Author Topic: Two by Four knot (or what knot is this)  (Read 54718 times)

Dan_Lehman

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Re: Two by Four knot (or what knot is this)
« Reply #120 on: January 26, 2013, 05:40:19 AM »
two-loop-bends.

Pardon my laziness in not checking back in this thread
(or my lame memory ['laMEory' in fusion-writing  ;) ])
but what is this : the eyeknots simply pulled with eyes
through each other, simply --no sort of knotting--;
or (another option) the clever structure in which each
knot receives the other's eye leg for completion (which
CLDay called "twin" in the case of bowline knots) ?
I THINK that we've only dealt with the former, in testing,
here, but have discussed the other.

Now, my observation is this :
the overhand eyeknot was stronger in its single form
than in the "two-loops" configuration!?  This would seem
to imply that the break occurred at the eyes' union, in
the latter.  (THIS degree of Where did it break? observation
is available any time post rupture!)

Now, I guess I should infer my answer from your test of
joined-bights : that they sustained 140% or so of the line's
strength, so clearly the failure must come at the "nub".

In that case, we can look at the admittedly small difference
between the joined-eyes & isolated overhands and maybe
just shrug it off as a small difference that might swing in
either direction?!

<sigh> and I should double-check the questions/answers
about exact geometric orientation (and beyond that one
can wonder if indeed things were as stated, always, esp.
in such small, fiddly material!).

Quote
Any of the specimens that you have suitable to photograph would suffice.
Closeups of the broken area, perhaps naming the type of knot please.

Of course, video is out of the question --even hard-to-obtain
super-high-speed video won't show a break very well.

Photographing BOTH of the two-loops knots should give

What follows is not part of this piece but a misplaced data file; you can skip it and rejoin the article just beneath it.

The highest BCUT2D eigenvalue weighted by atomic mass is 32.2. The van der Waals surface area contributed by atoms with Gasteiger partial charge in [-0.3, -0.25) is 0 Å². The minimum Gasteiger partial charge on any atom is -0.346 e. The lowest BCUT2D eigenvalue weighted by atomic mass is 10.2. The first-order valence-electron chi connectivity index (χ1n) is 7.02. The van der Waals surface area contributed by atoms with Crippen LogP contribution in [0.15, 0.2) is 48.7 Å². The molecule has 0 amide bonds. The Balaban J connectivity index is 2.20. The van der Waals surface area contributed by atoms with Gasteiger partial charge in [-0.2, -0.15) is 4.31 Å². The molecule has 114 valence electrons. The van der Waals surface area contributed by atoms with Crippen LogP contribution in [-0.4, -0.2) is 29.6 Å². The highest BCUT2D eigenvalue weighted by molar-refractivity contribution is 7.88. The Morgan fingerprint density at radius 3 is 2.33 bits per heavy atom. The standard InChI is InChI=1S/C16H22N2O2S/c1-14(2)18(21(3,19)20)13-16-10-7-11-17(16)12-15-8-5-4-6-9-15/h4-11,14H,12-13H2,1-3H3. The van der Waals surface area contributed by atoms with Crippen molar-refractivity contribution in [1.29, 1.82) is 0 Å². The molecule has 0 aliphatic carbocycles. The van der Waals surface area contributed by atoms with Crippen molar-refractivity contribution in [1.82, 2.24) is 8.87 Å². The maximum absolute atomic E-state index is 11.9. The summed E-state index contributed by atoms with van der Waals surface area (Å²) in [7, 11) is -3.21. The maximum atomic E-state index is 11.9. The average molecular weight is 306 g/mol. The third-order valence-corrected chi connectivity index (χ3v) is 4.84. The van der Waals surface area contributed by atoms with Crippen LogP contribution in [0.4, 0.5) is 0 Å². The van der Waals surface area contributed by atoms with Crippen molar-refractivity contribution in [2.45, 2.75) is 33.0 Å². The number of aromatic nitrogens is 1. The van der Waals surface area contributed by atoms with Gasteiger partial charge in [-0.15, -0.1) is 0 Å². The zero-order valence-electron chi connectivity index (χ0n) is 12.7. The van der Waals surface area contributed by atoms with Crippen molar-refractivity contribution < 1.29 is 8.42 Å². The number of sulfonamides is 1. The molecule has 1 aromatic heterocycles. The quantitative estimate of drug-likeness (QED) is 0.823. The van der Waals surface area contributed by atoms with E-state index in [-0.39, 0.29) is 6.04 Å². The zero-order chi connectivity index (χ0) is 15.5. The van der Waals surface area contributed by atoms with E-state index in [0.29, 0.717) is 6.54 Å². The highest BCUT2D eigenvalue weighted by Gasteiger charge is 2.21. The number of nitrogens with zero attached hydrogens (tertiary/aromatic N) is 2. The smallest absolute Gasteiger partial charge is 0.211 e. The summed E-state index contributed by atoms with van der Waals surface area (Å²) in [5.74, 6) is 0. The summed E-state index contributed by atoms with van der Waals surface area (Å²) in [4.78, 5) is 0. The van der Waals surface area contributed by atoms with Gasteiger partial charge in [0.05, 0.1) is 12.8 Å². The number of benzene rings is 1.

one complete and near breaking, and that might be the
most useful.  But this IS tiny material, after all!


--dl*
====


ps:  In these latest results, it appears that the zeppeliln
is an *outlier* and should be removed, by some thinking ...  ;D

X1

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Re: Two by Four knot (or what knot is this)
« Reply #121 on: January 26, 2013, 07:05:51 AM »
The order of the tests and the knots tested were as follows:

Is  this "order" the temporal order you have performed the tests - which should not be expected to make any difference -, or the spatial order of the successive segments / portions of the rope, on the reel of line you have used ?

In these latest results, it appears that the zeppeliln is an *outlier* and should be removed, by some thinking

  True, but this could/should have been expected - in a way. I believe that the Lazy dog bend should be compared to some variation of a double Zeppelin bend, not to the single, common Zeppelin bend. Or to the Strange bend, or the Cow hitch bend, i.e. with bends where we have a double line turning around a double line. See also Re#109 (1).

1. http://igkt.net/sm/index.php?topic=4150.msg26032#msg26032

James Petersen

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Re: Two by Four knot (or what knot is this)
« Reply #122 on: January 26, 2013, 11:57:45 AM »
The order of the tests and the knots tested were as follows:

Is  this "order" the temporal order you have performed the tests - which should not be expected to make any difference -, or the spatial order of the successive segments / portions of the rope, on the reel of line you have used ?